Archive for September, 2011

3D-printed vertebrae!

September 26, 2011

WARNING: This post contains very intimate images of parts of my anatomy 😉

I was unlucky enough to have an accident in a circus class in June, and fractured my spine. There followed a dull 3 months wearing a spine brace, but fortunately there doesn’t seem to be any long-term damage.

Being a geek, I asked the hospital for a digital copy of my CT scans, which they gave me on a DVD. The DVD comes with a basic HTML front-end to view the pictures, like this.

That’s not very informative, without several years of medical training, and there was a whole bunch of other stuff on the disk which, I assumed, were the original source files from the CT scanner. So, I had a look for an open source viewer for that data.

I found OsiriX which is a truly amazing program. After a few minutes of fiddling, I was playing with a 3D representation of my spine, rotating it, zooming in and out.

(You can see the damage to the lower of the 2 vertebrae shown – it should be the same size and shape as the one above)

So, that was fun. But then I decided to geek it up a level and see if I could get a 3D print.

You can export from OsiriX in a number of standard 3D formats. By exporting a .obj file, I could pull that into Meshlab, another great open source program, and clean up the 3D model a bit – deleting some “floating” parts and closing a couple of holes. I’m by no means a 3D modelling expert, and it shows, but I managed to tidy things up a little bit. You’ll need a fairly powerful machine – the vertex map of my scan had nearly 600,000 vertices, which takes quite a bit of memory and CPU to manipulate.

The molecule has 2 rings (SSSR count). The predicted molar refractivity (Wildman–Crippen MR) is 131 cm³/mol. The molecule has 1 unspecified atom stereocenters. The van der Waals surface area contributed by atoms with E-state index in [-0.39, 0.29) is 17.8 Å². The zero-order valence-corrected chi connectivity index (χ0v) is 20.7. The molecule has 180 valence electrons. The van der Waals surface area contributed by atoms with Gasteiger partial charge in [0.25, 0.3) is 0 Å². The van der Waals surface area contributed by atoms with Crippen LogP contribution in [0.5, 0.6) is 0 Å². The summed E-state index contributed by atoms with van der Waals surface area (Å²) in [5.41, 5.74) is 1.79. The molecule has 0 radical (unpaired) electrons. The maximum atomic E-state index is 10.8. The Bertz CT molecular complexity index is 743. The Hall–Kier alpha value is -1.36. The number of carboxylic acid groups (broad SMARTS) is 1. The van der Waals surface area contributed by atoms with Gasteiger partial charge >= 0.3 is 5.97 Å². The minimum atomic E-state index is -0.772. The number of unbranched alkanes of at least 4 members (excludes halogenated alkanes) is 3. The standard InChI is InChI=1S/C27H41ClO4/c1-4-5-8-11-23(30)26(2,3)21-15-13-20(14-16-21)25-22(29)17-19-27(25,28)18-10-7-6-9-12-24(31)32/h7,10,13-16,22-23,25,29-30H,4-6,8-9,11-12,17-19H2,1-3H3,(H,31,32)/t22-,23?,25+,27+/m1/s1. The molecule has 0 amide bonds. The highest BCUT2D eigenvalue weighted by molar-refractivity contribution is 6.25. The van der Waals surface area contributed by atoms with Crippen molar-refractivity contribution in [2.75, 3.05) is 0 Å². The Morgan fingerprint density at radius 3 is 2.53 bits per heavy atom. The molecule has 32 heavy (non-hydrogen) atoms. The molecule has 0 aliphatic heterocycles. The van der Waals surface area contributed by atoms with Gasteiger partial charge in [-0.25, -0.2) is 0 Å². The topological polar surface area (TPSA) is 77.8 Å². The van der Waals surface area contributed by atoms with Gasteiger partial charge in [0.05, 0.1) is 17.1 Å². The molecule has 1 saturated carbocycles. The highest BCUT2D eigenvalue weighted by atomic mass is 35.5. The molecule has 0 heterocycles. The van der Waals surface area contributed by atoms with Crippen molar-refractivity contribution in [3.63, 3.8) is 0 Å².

Finally, I had a clean enough .obj file to send off to be printed.

I chose i.materialise Their “3D Print Lab” has a really nice interface and lets you change scale and choose from several printing materials, allowing you to see the costs and properties of each. I chose to print my model at 50% scale in polyamide, which came in at around €35.

After submitting the job, Dmitriy at i.materialise was really helpful, further cleaning up the model before sending it to print (it turns out my ribs would have fallen off – who knew?)

So, here’s the finished product.

It’s of no practical use whatsoever, but it was a fun bit of geeking about.

PS: Don’t ever fracture your spine – it’s a really bad idea.

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IP Ranges gem

September 10, 2011

I just published a gem to help manage ranges of IP numbers.

It allows you to take lots of arbitrary IP data like this;

  • 1.2.3.4
  • 1.2.1.254..1.3.4.4
  • 1.2.0.0/16

…and find out which ranges include or overlap with others. In this case, it provides output like this;

1.2.3.4 is contained by range 1.2.1.254..1.3.4.4
1.2.3.4 is contained by range 1.2.0.0/16
1.2.1.254..1.3.4.4 overlaps with 1.2.0.0/16

Here’s the source.